Adams: The Chairman Dances
Grieg: Piano Concerto
Rachmaninov: Symphonic Dances op.45
Great Hall, Lancaster University
Conductor: Justin Doyle Soloist: Richard Uttley
Leader: Julian Cann
In its new musical director, the orchestra has found someone who, himself standing on the shoulders of giants, has already begun to lift the orchestra to even greater heights. As a long-standing patron, I have witnessed the development of these players over many years. But I was astonished at the quantum leap of improvement achieved in such a short period under Justin Doyle. The playing had an added crispness as well as a warmth which could only arise when 70 individuals play as a single organism. One felt that the music was flowing in visceral swells rather than splashing waves and that 100% participation was being asked from each player. The “new feel” contributed greatly to the successes of the two principal works. Both the Grieg and the Rachmaninov were delivered smoothly with precision and with delicious changes in dynamics and tempi. I loved the passion and the accuracy equally.The Symphonic Dances gave the woodwinds and brass a number of opportunities to showcase their brilliance and the piece provided a fitting climax for the evening. But the A minor concerto was my favourite.Having such a superb soloist as Richard Uttley on the programme made the top ticket price of £14 a real bargain. I don’t know which I enjoyed hearing more, the expensive Steinway or the sweet orchestral sounds which accompanied it.
Everyone wanted to applaud at the end of the concerto’s first movement (and some did) but we were all pleased that more was to come. Indeed, the string writing at the beginning of the second movement and its gorgeous execution by these mainly amateur musicians was so beautiful that it was oddly somewhat disappointing when the piano rejoined. One wished for that luscious ensemble sound to go on and on and on.The first piece on the programme must have been a huge rehearsal challenge. From the pen of the composer of the opera ‘Nixon in China’, it portrays a young Mao dancing the foxtrot with the future Madame Mao. It could be described equally well as a persistent clockwork mechanism or a driving steam locomotive with rattling parts. No doubt the score is stuffed full of letters which the conductor can shout out in rehearsal, or indeed discreetly in performance in times of desperation, ensuring that players know where they should be (or should have been). Such was the rhythmic complexity of the music that only the players themselves will truly know just how well it all went between staging posts, but, happily, on the night, the orchestra started and finished each section together.I have only one serious criticism. More attention to intonation needs to be demanded from the low strings. If players can play in tune some of the time, then they are capable of playing in tune all the time.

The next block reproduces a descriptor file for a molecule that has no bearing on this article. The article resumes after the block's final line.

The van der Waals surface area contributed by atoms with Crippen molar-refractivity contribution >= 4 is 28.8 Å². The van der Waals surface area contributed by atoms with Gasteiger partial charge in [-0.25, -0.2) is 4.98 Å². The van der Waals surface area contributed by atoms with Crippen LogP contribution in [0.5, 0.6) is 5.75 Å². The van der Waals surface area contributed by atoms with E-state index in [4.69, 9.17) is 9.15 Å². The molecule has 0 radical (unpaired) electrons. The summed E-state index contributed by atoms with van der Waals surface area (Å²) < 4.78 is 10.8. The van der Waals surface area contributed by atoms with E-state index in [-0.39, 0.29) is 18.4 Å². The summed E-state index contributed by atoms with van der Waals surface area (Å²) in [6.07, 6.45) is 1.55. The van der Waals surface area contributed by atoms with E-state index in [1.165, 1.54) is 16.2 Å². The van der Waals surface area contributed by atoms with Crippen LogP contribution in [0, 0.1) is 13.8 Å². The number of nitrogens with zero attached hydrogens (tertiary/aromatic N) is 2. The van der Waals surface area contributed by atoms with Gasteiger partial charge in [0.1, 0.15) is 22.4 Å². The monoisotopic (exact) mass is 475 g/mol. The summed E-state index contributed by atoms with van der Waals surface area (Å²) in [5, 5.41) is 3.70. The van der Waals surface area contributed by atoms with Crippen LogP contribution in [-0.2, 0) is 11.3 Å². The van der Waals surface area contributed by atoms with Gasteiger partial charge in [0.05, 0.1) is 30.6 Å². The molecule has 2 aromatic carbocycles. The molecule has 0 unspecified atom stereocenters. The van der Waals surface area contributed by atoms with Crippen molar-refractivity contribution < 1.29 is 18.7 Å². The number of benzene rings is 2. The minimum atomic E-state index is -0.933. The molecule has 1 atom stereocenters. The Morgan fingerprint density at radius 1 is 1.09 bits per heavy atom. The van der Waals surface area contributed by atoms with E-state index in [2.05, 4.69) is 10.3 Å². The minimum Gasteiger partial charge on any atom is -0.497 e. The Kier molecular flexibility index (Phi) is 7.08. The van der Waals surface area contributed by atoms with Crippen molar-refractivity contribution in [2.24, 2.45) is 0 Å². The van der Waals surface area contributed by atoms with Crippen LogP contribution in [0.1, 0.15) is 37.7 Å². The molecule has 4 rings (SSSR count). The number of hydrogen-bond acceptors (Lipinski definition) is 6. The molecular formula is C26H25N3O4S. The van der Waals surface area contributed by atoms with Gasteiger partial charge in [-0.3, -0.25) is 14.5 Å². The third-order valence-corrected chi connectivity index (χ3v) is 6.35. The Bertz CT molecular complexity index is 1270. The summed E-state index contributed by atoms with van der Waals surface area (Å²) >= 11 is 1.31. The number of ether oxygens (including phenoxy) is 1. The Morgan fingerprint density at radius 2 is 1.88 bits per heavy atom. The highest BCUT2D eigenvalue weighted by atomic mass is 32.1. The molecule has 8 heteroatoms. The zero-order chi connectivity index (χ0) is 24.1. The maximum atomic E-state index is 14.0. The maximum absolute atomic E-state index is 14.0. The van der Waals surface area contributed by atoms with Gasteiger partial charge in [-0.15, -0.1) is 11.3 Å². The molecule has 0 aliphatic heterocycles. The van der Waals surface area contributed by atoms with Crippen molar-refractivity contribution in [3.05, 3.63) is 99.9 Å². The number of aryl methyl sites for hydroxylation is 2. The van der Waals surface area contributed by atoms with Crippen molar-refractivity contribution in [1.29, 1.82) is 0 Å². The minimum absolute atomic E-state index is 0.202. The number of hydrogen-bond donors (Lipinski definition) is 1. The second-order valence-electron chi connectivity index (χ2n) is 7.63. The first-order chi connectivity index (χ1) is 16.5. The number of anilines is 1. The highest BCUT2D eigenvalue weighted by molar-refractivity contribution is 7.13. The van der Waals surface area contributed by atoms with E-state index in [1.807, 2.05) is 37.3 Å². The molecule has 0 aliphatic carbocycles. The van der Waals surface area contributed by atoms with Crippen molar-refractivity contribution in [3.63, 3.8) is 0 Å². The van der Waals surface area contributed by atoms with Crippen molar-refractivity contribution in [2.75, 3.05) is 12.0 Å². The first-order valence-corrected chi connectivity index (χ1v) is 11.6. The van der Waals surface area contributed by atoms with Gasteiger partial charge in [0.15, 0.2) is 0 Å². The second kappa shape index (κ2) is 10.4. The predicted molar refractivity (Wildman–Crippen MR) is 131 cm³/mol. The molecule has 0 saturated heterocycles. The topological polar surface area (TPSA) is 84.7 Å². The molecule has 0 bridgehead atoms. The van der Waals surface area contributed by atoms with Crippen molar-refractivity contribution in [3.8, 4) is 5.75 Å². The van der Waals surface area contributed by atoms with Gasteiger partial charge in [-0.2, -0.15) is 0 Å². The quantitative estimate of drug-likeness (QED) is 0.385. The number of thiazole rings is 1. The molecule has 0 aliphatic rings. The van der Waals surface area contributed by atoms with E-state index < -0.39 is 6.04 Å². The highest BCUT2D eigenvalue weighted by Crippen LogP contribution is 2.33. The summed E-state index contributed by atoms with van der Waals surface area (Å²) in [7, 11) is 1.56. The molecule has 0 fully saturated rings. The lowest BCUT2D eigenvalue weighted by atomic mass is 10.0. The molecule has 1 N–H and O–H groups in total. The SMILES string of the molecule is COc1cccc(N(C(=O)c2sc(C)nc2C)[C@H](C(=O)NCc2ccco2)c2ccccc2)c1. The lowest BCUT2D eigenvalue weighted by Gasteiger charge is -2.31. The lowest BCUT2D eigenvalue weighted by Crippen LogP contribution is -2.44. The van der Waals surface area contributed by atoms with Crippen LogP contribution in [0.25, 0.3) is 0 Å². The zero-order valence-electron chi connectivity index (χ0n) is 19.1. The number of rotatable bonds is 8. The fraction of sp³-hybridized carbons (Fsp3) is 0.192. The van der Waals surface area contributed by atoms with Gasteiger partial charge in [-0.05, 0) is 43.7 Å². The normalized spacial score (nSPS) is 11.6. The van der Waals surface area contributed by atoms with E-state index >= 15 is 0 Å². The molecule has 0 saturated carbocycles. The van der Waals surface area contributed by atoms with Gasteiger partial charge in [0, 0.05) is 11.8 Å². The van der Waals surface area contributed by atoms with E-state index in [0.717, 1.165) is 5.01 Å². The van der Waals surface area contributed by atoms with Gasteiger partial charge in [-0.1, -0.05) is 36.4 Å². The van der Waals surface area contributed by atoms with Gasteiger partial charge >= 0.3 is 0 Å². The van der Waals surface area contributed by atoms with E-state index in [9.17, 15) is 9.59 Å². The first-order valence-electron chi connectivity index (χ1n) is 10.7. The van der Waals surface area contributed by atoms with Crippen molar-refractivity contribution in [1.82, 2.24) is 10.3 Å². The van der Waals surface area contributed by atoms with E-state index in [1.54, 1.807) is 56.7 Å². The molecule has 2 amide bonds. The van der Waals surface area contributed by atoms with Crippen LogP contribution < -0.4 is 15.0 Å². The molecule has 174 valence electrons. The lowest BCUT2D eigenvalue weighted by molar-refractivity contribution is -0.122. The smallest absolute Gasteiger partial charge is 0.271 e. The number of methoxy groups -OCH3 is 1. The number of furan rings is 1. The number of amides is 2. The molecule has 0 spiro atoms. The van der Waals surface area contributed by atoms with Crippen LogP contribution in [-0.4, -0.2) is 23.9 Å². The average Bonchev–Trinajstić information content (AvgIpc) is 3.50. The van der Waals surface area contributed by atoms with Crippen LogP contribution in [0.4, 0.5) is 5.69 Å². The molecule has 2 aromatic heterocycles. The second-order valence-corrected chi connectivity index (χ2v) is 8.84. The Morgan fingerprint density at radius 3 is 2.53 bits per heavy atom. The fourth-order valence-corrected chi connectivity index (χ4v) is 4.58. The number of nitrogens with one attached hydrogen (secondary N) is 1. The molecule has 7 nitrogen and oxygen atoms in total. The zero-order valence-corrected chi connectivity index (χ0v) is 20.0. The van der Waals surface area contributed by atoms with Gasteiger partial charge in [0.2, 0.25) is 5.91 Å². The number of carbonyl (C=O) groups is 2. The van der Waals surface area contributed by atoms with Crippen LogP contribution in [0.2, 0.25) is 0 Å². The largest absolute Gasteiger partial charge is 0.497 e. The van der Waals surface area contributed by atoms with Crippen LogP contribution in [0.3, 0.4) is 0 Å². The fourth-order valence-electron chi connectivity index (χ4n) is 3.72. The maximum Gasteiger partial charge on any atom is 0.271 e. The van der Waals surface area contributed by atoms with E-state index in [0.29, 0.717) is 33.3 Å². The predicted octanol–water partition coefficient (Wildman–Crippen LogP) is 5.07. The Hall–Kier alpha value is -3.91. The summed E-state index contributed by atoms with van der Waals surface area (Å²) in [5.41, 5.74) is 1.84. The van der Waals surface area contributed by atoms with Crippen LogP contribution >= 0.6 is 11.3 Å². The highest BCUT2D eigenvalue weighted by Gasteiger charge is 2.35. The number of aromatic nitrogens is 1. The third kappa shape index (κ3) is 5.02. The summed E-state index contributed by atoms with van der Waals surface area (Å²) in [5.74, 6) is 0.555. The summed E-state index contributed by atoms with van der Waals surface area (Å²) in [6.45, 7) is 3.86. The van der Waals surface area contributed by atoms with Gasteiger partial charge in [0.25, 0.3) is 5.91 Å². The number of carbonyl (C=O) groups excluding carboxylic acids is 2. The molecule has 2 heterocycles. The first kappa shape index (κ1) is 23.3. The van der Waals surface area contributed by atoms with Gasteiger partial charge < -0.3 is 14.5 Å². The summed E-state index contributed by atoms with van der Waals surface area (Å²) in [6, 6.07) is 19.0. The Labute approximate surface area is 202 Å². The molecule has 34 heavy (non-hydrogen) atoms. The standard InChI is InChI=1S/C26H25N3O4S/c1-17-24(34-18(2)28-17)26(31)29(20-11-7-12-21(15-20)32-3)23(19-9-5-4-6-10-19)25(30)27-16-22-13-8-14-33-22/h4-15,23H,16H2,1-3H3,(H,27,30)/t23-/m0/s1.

The usual pre-concert talks are always good value. (No extra charge!) This time, the soloist spoke about himself and his life as a professional pianist. The Grieg concerto had been a favourite of his since he first heard it at a Proms concert when he was 10 years old. It was his first classical music concert and he decided there and then to make his living playing the piano. “How does one learn a concerto?” he was asked from the back of the hall. “Play it slowly and without the pedal,” he replied. I think he could well have added, “Continue to do that six to seven hours a day for the rest of your life.”
Reviewed by Henry Prince